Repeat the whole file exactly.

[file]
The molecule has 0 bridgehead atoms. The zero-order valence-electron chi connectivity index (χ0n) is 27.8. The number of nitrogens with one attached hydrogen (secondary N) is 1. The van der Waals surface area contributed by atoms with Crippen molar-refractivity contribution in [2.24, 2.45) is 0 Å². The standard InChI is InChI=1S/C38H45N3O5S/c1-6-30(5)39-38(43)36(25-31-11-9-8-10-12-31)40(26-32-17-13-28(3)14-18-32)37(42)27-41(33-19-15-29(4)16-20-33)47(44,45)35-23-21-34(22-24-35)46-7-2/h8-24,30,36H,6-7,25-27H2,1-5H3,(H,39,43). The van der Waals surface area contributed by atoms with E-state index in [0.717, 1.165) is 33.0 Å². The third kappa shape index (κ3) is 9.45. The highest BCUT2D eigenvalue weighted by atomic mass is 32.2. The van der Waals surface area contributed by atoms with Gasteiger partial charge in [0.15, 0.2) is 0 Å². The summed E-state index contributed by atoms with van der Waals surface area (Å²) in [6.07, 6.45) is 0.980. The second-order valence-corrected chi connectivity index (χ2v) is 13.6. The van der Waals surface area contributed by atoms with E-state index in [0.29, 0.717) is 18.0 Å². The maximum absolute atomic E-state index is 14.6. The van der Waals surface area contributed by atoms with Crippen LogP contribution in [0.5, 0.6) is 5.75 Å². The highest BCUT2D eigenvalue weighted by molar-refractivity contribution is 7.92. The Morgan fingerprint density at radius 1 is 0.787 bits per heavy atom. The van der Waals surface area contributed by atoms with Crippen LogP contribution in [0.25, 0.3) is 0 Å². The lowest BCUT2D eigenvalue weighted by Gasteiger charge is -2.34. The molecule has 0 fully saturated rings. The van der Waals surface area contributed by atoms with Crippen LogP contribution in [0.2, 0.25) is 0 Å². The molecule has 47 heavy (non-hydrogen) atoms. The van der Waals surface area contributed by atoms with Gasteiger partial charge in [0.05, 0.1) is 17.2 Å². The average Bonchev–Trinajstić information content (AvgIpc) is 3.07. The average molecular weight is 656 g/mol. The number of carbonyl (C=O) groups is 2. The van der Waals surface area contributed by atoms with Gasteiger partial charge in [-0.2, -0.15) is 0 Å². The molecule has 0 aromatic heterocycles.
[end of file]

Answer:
The molecule has 0 bridgehead atoms. The zero-order valence-electron chi connectivity index (χ0n) is 27.8. The number of nitrogens with one attached hydrogen (secondary N) is 1. The van der Waals surface area contributed by atoms with Crippen molar-refractivity contribution in [2.24, 2.45) is 0 Å². The standard InChI is InChI=1S/C38H45N3O5S/c1-6-30(5)39-38(43)36(25-31-11-9-8-10-12-31)40(26-32-17-13-28(3)14-18-32)37(42)27-41(33-19-15-29(4)16-20-33)47(44,45)35-23-21-34(22-24-35)46-7-2/h8-24,30,36H,6-7,25-27H2,1-5H3,(H,39,43). The van der Waals surface area contributed by atoms with E-state index in [0.717, 1.165) is 33.0 Å². The third kappa shape index (κ3) is 9.45. The highest BCUT2D eigenvalue weighted by atomic mass is 32.2. The van der Waals surface area contributed by atoms with Gasteiger partial charge in [0.15, 0.2) is 0 Å². The summed E-state index contributed by atoms with van der Waals surface area (Å²) in [6.07, 6.45) is 0.980. The second-order valence-corrected chi connectivity index (χ2v) is 13.6. The van der Waals surface area contributed by atoms with E-state index in [0.29, 0.717) is 18.0 Å². The maximum absolute atomic E-state index is 14.6. The van der Waals surface area contributed by atoms with Crippen LogP contribution in [0.5, 0.6) is 5.75 Å². The highest BCUT2D eigenvalue weighted by molar-refractivity contribution is 7.92. The Morgan fingerprint density at radius 1 is 0.787 bits per heavy atom. The van der Waals surface area contributed by atoms with Crippen LogP contribution in [0.25, 0.3) is 0 Å². The lowest BCUT2D eigenvalue weighted by Gasteiger charge is -2.34. The molecule has 0 fully saturated rings. The van der Waals surface area contributed by atoms with Crippen LogP contribution in [0.2, 0.25) is 0 Å². The molecule has 47 heavy (non-hydrogen) atoms. The van der Waals surface area contributed by atoms with Gasteiger partial charge in [0.05, 0.1) is 17.2 Å². The average Bonchev–Trinajstić information content (AvgIpc) is 3.07. The average molecular weight is 656 g/mol. The number of carbonyl (C=O) groups is 2. The van der Waals surface area contributed by atoms with Gasteiger partial charge in [-0.2, -0.15) is 0 Å². The molecule has 0 aromatic heterocycles.